Insider Trading Essay

721 Words 3 Pages
Introduction to Insider Trading
Insider trading is the act of gaining access to confidential trade information through the stock exchange and using it for a personal advantage. Inside traders essentially know before a company’s stock plummets, and they have the advantage to trade and sell those shares before the rest of the general public does. Insider trading is currently illegal, but there are numerous people who are trying to legalize it. There are two viewpoints of Insider trading: Those who are for it believe insider trading can increase the value of certain stocks and those who are against it believe insider trading disfigures the market system unfairly. In this field research study both views will be evaluated along with evidence of
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Therefore, America is not giving companies the potential earnings they should be getting. The central element of the stock market is the movement of information in conjunction with the trade of money. If citizens were encouraged to seek out nonpublic information, they would essentially be helping the market on channeling current and vital information towards the public. This would contribute to the efficiency of the market and contribute to all participants involved. (Roth, 2014) Finally, insider information can never be proven as legitimate material. In a majority of cases, insider trading doesn’t even work to the individual’s advantage, it’s all an element of chance. A crucial portion of information that an inside trader can never be aware of, is how the material will conclusively affect the stock market. The fact of the matter is that inside trading has no victims, and has the potential to create a greater market with more money. (Roth, …show more content…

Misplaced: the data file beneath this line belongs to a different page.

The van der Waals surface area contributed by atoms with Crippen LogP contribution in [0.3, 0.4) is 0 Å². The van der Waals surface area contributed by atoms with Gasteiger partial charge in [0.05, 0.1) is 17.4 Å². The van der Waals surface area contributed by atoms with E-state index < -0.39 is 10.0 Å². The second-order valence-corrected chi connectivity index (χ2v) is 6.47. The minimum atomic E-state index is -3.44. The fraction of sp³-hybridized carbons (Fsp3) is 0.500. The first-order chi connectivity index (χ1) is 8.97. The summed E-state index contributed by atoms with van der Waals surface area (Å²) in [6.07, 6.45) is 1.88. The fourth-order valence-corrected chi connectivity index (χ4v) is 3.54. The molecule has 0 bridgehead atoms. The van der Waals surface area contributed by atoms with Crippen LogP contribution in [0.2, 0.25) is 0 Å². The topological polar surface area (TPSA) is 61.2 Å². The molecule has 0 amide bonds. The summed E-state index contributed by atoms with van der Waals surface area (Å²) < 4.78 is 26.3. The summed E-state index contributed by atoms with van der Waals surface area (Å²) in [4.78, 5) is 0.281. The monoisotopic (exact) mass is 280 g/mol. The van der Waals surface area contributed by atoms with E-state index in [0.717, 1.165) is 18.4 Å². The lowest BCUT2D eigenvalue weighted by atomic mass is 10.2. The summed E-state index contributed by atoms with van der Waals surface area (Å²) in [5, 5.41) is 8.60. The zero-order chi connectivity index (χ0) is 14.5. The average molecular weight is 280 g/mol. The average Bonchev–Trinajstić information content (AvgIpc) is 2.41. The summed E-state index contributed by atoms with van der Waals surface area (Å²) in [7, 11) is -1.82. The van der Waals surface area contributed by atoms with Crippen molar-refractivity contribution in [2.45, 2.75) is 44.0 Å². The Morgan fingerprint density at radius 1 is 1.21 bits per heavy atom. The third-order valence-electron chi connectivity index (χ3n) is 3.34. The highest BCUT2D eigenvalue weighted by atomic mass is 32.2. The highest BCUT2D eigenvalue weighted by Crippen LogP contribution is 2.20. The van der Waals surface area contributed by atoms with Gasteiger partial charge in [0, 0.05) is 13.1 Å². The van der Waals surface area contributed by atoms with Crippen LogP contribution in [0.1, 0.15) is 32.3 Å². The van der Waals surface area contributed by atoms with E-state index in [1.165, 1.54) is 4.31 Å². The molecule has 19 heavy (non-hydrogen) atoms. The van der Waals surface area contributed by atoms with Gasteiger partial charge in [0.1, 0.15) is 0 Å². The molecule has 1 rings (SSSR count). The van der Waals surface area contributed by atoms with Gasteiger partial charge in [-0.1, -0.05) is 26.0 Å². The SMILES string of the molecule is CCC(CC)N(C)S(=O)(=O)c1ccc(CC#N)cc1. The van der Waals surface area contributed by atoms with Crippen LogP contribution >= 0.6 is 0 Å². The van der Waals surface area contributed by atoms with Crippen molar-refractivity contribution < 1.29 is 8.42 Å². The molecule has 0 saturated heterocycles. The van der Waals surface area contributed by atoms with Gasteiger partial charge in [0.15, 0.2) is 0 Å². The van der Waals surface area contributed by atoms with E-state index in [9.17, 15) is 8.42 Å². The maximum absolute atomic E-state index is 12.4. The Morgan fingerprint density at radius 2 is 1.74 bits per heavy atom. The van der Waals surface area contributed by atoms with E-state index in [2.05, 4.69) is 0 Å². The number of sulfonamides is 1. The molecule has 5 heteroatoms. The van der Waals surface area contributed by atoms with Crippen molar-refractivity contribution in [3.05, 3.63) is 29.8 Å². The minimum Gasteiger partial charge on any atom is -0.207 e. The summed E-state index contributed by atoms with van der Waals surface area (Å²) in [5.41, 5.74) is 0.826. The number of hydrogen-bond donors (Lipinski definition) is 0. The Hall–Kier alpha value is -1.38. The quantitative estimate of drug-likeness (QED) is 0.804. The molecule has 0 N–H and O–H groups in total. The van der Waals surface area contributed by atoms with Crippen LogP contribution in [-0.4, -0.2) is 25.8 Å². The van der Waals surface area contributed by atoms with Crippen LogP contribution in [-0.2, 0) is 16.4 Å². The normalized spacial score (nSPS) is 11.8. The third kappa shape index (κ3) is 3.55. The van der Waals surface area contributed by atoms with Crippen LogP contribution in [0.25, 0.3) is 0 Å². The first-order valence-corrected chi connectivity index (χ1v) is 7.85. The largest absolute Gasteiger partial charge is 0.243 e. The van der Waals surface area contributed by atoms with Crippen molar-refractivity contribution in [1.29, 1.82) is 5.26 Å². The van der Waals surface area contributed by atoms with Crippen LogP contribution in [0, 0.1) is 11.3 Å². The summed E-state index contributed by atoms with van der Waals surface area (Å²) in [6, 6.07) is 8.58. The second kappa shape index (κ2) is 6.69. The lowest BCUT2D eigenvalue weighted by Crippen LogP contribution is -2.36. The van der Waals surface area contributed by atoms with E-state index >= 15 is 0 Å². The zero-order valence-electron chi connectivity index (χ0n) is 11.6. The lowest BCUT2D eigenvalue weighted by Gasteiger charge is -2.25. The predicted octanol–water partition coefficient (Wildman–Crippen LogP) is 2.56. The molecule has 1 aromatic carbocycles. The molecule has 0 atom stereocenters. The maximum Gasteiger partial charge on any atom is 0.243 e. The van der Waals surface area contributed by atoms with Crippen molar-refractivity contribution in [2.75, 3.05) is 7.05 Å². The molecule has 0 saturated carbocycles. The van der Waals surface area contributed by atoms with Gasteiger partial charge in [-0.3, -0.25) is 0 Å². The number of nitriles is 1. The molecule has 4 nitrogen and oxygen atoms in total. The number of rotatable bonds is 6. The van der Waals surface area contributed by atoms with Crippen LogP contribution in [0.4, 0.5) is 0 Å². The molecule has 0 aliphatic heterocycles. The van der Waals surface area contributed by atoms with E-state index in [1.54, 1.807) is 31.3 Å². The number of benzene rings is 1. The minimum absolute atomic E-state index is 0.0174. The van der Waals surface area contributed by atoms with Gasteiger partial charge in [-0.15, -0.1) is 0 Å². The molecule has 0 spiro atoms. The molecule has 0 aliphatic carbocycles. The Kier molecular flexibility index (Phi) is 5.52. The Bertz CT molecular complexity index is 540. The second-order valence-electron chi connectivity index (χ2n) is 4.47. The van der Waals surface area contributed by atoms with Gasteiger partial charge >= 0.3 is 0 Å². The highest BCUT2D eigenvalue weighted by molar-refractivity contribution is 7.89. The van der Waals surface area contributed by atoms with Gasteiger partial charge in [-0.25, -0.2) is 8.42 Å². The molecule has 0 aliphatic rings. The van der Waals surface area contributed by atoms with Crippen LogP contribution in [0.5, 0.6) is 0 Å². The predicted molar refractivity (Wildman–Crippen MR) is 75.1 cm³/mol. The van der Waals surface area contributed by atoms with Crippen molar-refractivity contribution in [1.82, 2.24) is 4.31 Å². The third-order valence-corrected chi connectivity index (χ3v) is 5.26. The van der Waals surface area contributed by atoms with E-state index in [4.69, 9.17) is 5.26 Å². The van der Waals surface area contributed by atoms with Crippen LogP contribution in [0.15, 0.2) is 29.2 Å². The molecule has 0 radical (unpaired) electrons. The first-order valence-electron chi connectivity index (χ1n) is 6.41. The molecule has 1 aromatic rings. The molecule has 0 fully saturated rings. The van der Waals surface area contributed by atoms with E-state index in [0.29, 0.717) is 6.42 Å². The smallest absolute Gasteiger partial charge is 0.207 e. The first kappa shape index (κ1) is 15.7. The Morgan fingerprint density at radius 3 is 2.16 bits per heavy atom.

First and foremost, unrestricted insider trading could ultimately lead to the destruction of many capital markets. (Dennert, 1991) If insider trading became legal many companies that make up the body of the stock market would potentially withdraw. This is because, whether the information is positive or negative, it still might affect the company negatively and certain businesses can’t afford such a risk. The result of companies taking their money out of stocks could eventually crash the economy. Secondly, insider trading limits the range of access to information that others receive. The fairness principle is imperative within the stock exchange, but more in a sense that all Americans can acquire the information in the same way. Government officials and celebrities should not have favor in the stock exchange just because they are well-acquainted with powerful people. (Dennert, 1991) Therefore, insider trading is completely unjustifiable. There is no way to regulate knowledge, resulting in the fact that someone will always be more informed than another based on Americas hierarchy

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